A less known fact though is that domestic tourism accounts for nearly twice the number of inbound tourists yearly. In 2019, a United Nations World Tourism Organisation (UNWTO) report cited there being 11.2 million domestic visitor trips in the Kingdom, nearly twice the 6.2 million inbound visitor trips registered.
And as sharp declines in international tourism continue worldwide, experts and stakeholders are looking to domestic tourism when talking about paths to sector recovery.
A report by the UNWTO said that with travellers now considering shorter trips and destinations closer to home, countries with higher shares of domestic tourism are likely to recover earlier and faster.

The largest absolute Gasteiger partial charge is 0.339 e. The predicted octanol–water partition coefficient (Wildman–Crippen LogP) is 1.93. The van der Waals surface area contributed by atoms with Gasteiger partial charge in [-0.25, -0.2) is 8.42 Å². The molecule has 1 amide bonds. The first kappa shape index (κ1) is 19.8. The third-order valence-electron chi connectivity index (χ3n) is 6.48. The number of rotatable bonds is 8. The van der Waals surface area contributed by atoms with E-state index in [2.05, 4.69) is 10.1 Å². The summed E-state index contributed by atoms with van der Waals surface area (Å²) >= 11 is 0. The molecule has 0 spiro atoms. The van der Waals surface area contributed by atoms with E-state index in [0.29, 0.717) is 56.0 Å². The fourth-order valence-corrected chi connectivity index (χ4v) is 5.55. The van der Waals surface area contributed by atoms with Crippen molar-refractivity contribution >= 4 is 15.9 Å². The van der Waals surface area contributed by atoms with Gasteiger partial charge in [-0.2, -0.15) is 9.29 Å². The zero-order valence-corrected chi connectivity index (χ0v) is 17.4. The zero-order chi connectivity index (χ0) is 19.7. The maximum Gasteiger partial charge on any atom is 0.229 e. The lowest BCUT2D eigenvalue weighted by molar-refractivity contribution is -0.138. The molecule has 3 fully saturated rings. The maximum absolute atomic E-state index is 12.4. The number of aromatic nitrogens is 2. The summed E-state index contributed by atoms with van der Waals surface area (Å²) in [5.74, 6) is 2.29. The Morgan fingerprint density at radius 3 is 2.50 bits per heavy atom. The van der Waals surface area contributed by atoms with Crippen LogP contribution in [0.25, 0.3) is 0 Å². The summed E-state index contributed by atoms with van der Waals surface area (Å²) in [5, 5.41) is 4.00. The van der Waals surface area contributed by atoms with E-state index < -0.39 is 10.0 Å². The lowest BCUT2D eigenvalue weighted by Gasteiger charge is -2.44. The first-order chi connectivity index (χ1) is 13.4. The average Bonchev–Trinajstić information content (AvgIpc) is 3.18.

“Domestic tourism can be decisive in times of crisis, as it has proven its resilience [over] several adverse occasions. The current crisis offers an opportunity for countries to re-evaluate domestic tourism and implement policies that encourage domestic travel. Although international tourism often receives more attention because of its capacity to generate valuable export revenues, domestic tourism represents a much larger share of travellers and spending in many countries.
Indeed, the report found that domestic tourism globally was six times larger than its international counterpart, and in OEDC countries, it accounted for 75 percent of total tourist expenditures.
The International Social Tourism Organisation (ISTO) said that domestic tourism is a real solution for the sector because relying solely on international tourist arrivals is much riskier and domestic tourism [actually] provides wider benefits.